Dozens and dozens of taxicabs will roll through an annual inspection at the end of the month, giving the village its first real opportunity to enforce a new set of regulations intended to standardize the industry and improve both safety and service in Forest Park.

Drivers looking to be licensed by the village will need to install bullet proof partitions, satellite mapping systems and possibly even purchase newer cars, all in accordance with an ordinance adopted in late March. Depending on the upgrades needed to bring their cabs into compliance the expense for drivers could be considerable, but by and large public officials said they’ve heard a minimal amount of grumbling.

Even a provision that institutes a dress code for drivers has drawn few criticisms.

“That’s all good,” Jerome Scott, a driver with Pinoy said of the regulations on hygiene and appearance. Scott, who has driven a cab off and on since the 1970s, said he would prefer taxi companies to issue uniforms to their drivers.

Jim Bennett is the general manager of Blue Cab, which operates one of the village’s largest taxi fleets. His company is responsible for providing drivers with any equipment their cabs may need, but each driver must purchase their own vehicle.

At Blue Cab, and in general, said Bennett, most cabs on the road already have the equipment that’s required by the newly adopted ordinance. The installation of either a bullet proof partition or camera system “is going to cost some money,” said Bennett, but the requirements shouldn’t create any real hardship.

“For the most part people are doing these things [industry wide],” Bennett said. “I really think it’s going to help the industry as a whole.”

While waiting for a fare at the Blue Line station on Desplaines Avenue, a cab driver for 303 Taxi said there are some facets of the industry that need to be regulated, but it can get confusing when drivers have to contend with different rules for different communities. Based in Mt. Prospect, 303 takes fares in several of the near suburbs and into DuPage County, according to the company’s website.

In his six years behind the wheel, Big Boy – as he prefers to be called – has seen cars that aren’t clearly marked and have different color schemes from other vehicles within the same company. Still other drivers, he said, have a reputation for indiscriminately changing their rates.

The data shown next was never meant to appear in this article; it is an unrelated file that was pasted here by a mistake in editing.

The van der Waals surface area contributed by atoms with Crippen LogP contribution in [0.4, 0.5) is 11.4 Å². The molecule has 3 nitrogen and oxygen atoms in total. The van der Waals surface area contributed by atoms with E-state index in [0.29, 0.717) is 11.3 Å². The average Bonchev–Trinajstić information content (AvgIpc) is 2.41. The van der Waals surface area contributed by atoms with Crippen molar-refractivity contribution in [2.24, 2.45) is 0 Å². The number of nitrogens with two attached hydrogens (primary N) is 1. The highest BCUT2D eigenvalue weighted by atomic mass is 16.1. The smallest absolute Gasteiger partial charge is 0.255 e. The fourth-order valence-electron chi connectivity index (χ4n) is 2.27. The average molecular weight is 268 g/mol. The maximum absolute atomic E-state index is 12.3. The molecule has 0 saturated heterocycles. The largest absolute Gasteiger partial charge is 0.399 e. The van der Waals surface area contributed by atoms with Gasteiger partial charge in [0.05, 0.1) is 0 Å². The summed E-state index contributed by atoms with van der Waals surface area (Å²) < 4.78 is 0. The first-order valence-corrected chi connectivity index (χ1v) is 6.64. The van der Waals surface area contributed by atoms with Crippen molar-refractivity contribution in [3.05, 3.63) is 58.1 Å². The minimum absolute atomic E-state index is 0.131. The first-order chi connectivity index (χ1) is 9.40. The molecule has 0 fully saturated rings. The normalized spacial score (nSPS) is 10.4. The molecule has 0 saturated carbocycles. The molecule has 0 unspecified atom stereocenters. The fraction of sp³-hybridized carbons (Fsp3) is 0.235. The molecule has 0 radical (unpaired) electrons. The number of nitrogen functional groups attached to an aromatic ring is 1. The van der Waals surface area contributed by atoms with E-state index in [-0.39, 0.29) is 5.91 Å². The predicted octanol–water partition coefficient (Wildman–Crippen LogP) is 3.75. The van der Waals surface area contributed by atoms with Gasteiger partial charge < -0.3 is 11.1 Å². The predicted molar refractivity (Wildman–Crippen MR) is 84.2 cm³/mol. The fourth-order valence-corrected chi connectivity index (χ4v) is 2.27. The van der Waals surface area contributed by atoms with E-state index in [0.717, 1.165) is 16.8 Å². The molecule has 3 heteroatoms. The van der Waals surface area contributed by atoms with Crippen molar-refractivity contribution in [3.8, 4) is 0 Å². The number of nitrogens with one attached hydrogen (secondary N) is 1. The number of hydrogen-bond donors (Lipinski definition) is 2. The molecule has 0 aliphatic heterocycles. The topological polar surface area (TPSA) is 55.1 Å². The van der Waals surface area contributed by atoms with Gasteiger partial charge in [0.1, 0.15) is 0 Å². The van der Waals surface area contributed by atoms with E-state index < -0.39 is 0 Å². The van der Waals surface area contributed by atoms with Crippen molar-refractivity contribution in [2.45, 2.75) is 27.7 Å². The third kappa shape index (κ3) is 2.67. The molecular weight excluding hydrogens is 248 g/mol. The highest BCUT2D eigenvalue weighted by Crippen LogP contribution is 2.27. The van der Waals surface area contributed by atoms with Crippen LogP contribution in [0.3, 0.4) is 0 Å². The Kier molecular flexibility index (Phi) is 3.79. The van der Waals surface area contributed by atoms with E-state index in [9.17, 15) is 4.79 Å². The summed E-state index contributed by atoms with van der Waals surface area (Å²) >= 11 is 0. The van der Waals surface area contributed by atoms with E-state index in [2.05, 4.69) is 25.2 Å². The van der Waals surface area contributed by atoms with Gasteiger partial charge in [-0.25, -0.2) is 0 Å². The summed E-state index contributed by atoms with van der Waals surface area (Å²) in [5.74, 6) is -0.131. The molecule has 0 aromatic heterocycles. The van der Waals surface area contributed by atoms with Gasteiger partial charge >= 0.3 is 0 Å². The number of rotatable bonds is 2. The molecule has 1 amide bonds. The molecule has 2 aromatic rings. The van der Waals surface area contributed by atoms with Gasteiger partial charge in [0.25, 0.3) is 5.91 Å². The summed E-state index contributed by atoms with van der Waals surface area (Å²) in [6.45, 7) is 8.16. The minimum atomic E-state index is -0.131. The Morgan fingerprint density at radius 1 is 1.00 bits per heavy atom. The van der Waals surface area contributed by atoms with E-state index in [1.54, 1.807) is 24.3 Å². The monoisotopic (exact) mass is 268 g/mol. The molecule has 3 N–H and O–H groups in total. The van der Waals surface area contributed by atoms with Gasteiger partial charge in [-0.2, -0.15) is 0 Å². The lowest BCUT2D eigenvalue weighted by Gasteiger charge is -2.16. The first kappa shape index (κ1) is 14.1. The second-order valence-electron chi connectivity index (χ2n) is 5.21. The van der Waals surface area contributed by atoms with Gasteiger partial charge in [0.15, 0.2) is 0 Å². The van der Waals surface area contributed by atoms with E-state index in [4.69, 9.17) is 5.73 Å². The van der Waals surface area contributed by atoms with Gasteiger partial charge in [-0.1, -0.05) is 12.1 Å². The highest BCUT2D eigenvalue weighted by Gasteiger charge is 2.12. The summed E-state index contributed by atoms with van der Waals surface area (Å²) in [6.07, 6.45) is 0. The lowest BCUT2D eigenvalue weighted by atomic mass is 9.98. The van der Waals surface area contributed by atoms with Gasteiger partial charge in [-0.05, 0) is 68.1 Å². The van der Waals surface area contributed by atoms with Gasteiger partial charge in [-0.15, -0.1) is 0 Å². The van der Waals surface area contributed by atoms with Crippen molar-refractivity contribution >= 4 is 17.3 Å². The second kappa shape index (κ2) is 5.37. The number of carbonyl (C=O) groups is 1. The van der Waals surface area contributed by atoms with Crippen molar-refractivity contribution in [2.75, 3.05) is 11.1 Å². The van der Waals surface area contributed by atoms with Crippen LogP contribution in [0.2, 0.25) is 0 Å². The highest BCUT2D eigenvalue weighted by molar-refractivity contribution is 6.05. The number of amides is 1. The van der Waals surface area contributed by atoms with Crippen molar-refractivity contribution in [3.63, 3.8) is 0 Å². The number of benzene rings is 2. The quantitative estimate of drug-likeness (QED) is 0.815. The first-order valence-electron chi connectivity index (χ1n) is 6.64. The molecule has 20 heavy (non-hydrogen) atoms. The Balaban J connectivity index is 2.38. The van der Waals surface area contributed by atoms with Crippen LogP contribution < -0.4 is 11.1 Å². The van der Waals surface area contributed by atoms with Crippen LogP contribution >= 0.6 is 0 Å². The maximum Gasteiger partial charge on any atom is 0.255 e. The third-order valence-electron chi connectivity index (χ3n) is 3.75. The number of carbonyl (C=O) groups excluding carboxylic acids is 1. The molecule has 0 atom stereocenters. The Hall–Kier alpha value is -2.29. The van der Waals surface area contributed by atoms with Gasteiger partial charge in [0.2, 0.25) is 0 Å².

“You gotta follow the rules,” Big Boy said. “If you don’t follow the rules, how you gonna have order.”

Potentially, the village’s new mandate that no taxicab be more than 10 years old could have a deep financial impact on cab companies. But the regulation is not unique to Forest Park, according to several drivers. Big Boy, who was driving a vehicle built in 2000, said many towns have a tougher mandate than the one adopted in Forest Park.

At Blue Cab, Bennett is in the process of reviewing the company’s fleet for the upcoming inspection in Forest Park, but must also contend with regulations in nearby Oak Park. In that community, he said, the cutoff stands at eight years.

“Forest Park is not going to be our concern in that regard, it’s Oak Park that we have to comply with,” Bennett said.

A provision in Forest Park’s ordinance that takes hold in 2010 will also enforce a vehicle age limit of eight years.

When police officers conduct the taxi inspections in a few weeks, Chief Jim Ryan said his department will be looking closely for compliance with the new regulations. To receive an operating license from the village, said Ryan, cabs will need to have made the necessary changes. Upon adopting the new rules, the municipality sent copies of the new ordinance to every cab licensed here, said Ryan.

From a public safety standpoint, the addition of video cameras or bullet proof partitions will make it harder for criminals to commit crimes against cab drivers, said Ryan, but not impossible.

Scott, who drives for Pinoy, agreed that safety is important but said the equipment hasn’t changed much over the years and can be easily thwarted.

“I don’t really see the point,” Scott said of installing cameras or partitions. “When he gets out of the car he could destroy you through the window. It’s not updated enough. It’s all old school.”